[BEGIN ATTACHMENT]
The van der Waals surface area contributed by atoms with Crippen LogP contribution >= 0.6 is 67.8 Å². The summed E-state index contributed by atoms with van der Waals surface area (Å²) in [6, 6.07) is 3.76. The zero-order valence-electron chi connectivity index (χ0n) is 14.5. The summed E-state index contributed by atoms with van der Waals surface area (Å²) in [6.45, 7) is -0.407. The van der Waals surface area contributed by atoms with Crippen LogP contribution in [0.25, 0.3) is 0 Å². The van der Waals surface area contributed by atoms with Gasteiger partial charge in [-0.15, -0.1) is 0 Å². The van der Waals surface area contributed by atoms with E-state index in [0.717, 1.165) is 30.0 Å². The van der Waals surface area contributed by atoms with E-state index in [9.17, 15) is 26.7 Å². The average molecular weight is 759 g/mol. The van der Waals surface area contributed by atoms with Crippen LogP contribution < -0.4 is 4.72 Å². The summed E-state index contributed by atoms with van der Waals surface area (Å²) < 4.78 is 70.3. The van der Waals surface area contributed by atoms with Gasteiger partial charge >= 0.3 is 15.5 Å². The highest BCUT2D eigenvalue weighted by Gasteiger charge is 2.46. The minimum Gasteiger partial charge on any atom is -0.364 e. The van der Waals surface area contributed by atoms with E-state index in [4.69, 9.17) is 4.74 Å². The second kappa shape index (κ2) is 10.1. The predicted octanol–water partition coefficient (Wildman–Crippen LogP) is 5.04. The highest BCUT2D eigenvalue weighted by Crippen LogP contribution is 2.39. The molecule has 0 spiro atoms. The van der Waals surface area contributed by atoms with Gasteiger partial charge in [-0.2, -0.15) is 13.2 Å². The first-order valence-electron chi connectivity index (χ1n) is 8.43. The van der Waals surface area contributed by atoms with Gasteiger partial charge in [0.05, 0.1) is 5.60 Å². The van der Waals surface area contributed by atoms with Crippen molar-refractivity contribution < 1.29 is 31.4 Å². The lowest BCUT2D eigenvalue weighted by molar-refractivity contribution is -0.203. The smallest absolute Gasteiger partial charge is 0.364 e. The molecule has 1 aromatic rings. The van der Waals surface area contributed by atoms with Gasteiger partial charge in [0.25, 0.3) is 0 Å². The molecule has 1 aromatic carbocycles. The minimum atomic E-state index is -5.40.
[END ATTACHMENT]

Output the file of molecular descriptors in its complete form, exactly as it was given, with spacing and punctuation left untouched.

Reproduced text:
The van der Waals surface area contributed by atoms with Crippen LogP contribution >= 0.6 is 67.8 Å². The summed E-state index contributed by atoms with van der Waals surface area (Å²) in [6, 6.07) is 3.76. The zero-order valence-electron chi connectivity index (χ0n) is 14.5. The summed E-state index contributed by atoms with van der Waals surface area (Å²) in [6.45, 7) is -0.407. The van der Waals surface area contributed by atoms with Crippen LogP contribution in [0.25, 0.3) is 0 Å². The van der Waals surface area contributed by atoms with Gasteiger partial charge in [-0.15, -0.1) is 0 Å². The van der Waals surface area contributed by atoms with E-state index in [0.717, 1.165) is 30.0 Å². The van der Waals surface area contributed by atoms with E-state index in [9.17, 15) is 26.7 Å². The average molecular weight is 759 g/mol. The van der Waals surface area contributed by atoms with Crippen LogP contribution < -0.4 is 4.72 Å². The summed E-state index contributed by atoms with van der Waals surface area (Å²) < 4.78 is 70.3. The van der Waals surface area contributed by atoms with Gasteiger partial charge >= 0.3 is 15.5 Å². The highest BCUT2D eigenvalue weighted by Gasteiger charge is 2.46. The minimum Gasteiger partial charge on any atom is -0.364 e. The van der Waals surface area contributed by atoms with E-state index in [4.69, 9.17) is 4.74 Å². The second kappa shape index (κ2) is 10.1. The predicted octanol–water partition coefficient (Wildman–Crippen LogP) is 5.04. The highest BCUT2D eigenvalue weighted by Crippen LogP contribution is 2.39. The molecule has 0 spiro atoms. The van der Waals surface area contributed by atoms with Gasteiger partial charge in [-0.2, -0.15) is 13.2 Å². The first-order valence-electron chi connectivity index (χ1n) is 8.43. The van der Waals surface area contributed by atoms with Gasteiger partial charge in [0.05, 0.1) is 5.60 Å². The van der Waals surface area contributed by atoms with Crippen molar-refractivity contribution < 1.29 is 31.4 Å². The lowest BCUT2D eigenvalue weighted by molar-refractivity contribution is -0.203. The smallest absolute Gasteiger partial charge is 0.364 e. The molecule has 1 aromatic rings. The van der Waals surface area contributed by atoms with Gasteiger partial charge in [0.25, 0.3) is 0 Å². The molecule has 1 aromatic carbocycles. The minimum atomic E-state index is -5.40.